In honor of American Cheesemakers Month in May, the Local Palate is exploring the artisan cheese and cheesemakers creating a tasty way of exploring the South.
Over the last 10 years, Southern states have been steadily rising through the ranks of artisanal cheesemaking, an industry previously dominated by states like Wisconsin, Vermont, and California. Garnering inspiration from the land, from rural Appalachia to the marshy waters of Florida, their production practices and tasty results reflect their region’s heritage and culture.
There’s a precise craftsmanship to cheesemaking: pressing, washing, ripening, and each step is distinctly tied to the terrior and agricultural practices of where it is forged. “The fact that [a specific type of cheese] can’t be produced anywhere else in the world is such a romantic notion,” says Padgett Arnold of Sequatchie Cove Creamery in Tennessee.
Drawn to the notion of elusive, edible terroir, cheeseheads are hitting the road in search of award-winning fetas, creamy sheep milk cheese, stinky taleggio, and Alpine-style wheels. Some creameries are even destinations in and of themselves, with offers like farm days, creamery tours, or Airbnbs housed within the barn.
It’s a funky, fresh, gastronomical adventure. Let this be your guide to the cheesemakers and creameries offering top-rate tastes of what makes the Gulf Coast‘s artisanal cheese scene so special.
The Gulf Coast Cheese Scene
Like much of the country, the Gulf Coast has its share of goat and cow creameries, including Belle Chevre and Working Cows Dairy in Alabama. Sheep milk cheese, on the other hand, are among the rarest in the country. Sheep, after all, are not exactly resilient to Southern climes and pests. However, when you look at the nation’s southernmost states, you find a handful of people—including those at Dayspring Dairy in Gallant, Alabama, and Sunshine Farms in Paisley, Florida—making such fresh and aged sheep milk cheese exceptionally well.
Greg Kelly and his wife, Ana, lead the flock at Dayspring Dairy. They gravitated to sheep in order to define their niche. (Also, they admit, they’re just not fans of goat cheese.) The region’s native Gulf Coast sheep arrived by way of Spanish colonists and eventually evolved to thrive in the hot, marshy terrain. The Kellys bred French Lacaune ewes with a Gulf Coast dairy ram to create a biologically diverse—and resilient—herd. Sheep dairying still poses its own set of challenges: You can only milk the sheep five to seven months of the year, and they yield less milk than cows and goats. The solution for many American sheep cheesemakers is to craft fresh milk cheeses, which have minimal aging time, so feta, halloumi, and spreadable cheeses are ready to sell within the week.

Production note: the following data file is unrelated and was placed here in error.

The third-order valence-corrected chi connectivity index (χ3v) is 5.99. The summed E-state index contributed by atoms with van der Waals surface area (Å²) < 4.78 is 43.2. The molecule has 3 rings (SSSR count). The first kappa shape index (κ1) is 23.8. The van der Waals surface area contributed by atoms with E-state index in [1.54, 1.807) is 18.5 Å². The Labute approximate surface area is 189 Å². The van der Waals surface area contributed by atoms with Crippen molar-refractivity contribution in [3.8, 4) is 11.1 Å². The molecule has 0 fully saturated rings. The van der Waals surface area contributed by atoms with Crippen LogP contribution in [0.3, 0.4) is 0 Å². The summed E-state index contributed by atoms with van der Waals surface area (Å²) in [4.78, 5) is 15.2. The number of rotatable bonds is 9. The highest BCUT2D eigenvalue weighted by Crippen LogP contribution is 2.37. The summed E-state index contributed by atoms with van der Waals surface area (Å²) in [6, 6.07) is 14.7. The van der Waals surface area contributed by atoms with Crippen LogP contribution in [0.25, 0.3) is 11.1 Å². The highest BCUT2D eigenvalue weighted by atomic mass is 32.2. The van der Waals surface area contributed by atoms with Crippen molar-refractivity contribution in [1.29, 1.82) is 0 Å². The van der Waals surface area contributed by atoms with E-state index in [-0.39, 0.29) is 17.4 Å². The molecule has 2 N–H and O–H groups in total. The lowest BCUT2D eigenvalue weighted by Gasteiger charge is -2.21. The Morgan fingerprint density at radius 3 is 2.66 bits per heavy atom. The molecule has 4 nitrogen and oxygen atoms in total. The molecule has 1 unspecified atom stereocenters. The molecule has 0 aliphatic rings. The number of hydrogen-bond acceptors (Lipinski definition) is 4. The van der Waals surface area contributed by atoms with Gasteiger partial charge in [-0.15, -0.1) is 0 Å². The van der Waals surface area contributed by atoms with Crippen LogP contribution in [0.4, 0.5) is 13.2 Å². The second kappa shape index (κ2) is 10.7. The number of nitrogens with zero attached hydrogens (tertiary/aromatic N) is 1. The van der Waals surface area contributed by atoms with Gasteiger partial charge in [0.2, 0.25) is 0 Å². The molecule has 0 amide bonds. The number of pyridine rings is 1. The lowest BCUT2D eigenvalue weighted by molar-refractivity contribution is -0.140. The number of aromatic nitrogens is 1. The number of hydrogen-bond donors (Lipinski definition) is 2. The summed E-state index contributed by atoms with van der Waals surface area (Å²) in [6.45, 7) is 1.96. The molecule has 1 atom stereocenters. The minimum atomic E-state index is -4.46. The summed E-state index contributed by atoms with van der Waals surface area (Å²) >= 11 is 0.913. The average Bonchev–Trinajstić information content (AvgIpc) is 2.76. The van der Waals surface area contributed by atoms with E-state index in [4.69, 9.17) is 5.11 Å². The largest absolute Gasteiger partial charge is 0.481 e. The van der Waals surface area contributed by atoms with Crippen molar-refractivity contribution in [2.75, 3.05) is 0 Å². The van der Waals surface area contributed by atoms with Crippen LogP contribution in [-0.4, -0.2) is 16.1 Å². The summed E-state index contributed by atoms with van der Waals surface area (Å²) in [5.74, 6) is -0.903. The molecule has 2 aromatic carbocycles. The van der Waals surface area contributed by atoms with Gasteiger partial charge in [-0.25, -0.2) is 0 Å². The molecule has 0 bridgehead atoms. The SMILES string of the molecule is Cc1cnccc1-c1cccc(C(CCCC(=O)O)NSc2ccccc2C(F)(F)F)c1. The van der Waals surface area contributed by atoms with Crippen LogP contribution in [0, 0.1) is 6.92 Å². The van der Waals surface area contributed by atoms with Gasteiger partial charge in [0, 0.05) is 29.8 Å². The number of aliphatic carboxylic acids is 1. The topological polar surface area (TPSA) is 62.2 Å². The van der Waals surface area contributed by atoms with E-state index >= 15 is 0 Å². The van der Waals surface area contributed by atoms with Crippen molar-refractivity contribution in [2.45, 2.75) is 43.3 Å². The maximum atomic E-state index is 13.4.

A Quick List of Cheeses We Love in the Gulf Coast
Dayspring Dairy | Gallant, Alabama
Kelly Jeffus creates photogenic aged, semi-hard, and soft-ripened cheeses in her Mississippi cheese caves. You can shop the cheeses from the creamery’s market or attend a guided tasting or cheese-board-making workshop.
Artisan Cheese Company | Sarasota, Florida
Cheese shopping hits a granular level at this specialty market. Shop domestic and international cheeses, yogurt, butters, and more based on animal, style, and nationality.
What We’re Eating: Pimento Garlic Fresca Cheese
From Dayspring Dairy
This whippy, spreadable cheese tastes like Boursin and pimento cheese got together and had a party. It packs rich flavor and saltiness and gets depth from the herbs along with a little warmth from the pimentos.
Take a funky, fresh gastronomical tour of the Southeast through its artisan cheese and cheesemakers, including where to go and what to eat.
- by Erin Byers Murray